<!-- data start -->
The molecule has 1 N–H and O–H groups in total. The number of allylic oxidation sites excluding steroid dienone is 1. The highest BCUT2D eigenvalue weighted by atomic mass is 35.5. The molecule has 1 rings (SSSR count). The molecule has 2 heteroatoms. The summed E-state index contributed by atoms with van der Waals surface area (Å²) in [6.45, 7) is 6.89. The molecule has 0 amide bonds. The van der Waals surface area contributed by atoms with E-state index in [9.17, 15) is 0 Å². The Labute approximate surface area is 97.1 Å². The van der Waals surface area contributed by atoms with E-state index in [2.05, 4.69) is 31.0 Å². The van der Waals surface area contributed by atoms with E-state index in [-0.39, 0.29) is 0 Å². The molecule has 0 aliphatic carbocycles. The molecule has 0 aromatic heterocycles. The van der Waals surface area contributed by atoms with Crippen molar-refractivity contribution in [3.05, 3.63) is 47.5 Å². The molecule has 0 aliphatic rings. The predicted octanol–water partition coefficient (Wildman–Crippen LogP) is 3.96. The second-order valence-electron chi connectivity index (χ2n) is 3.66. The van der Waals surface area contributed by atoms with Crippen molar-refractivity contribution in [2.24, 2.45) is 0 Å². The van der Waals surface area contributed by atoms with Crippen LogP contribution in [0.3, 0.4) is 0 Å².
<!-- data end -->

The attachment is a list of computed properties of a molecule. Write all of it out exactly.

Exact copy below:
The molecule has 1 N–H and O–H groups in total. The number of allylic oxidation sites excluding steroid dienone is 1. The highest BCUT2D eigenvalue weighted by atomic mass is 35.5. The molecule has 1 rings (SSSR count). The molecule has 2 heteroatoms. The summed E-state index contributed by atoms with van der Waals surface area (Å²) in [6.45, 7) is 6.89. The molecule has 0 amide bonds. The van der Waals surface area contributed by atoms with E-state index in [9.17, 15) is 0 Å². The Labute approximate surface area is 97.1 Å². The van der Waals surface area contributed by atoms with E-state index in [2.05, 4.69) is 31.0 Å². The van der Waals surface area contributed by atoms with E-state index in [-0.39, 0.29) is 0 Å². The molecule has 0 aliphatic carbocycles. The molecule has 0 aromatic heterocycles. The van der Waals surface area contributed by atoms with Crippen molar-refractivity contribution in [3.05, 3.63) is 47.5 Å². The molecule has 0 aliphatic rings. The predicted octanol–water partition coefficient (Wildman–Crippen LogP) is 3.96. The second-order valence-electron chi connectivity index (χ2n) is 3.66. The van der Waals surface area contributed by atoms with Crippen molar-refractivity contribution in [2.24, 2.45) is 0 Å². The van der Waals surface area contributed by atoms with Crippen LogP contribution in [0.3, 0.4) is 0 Å².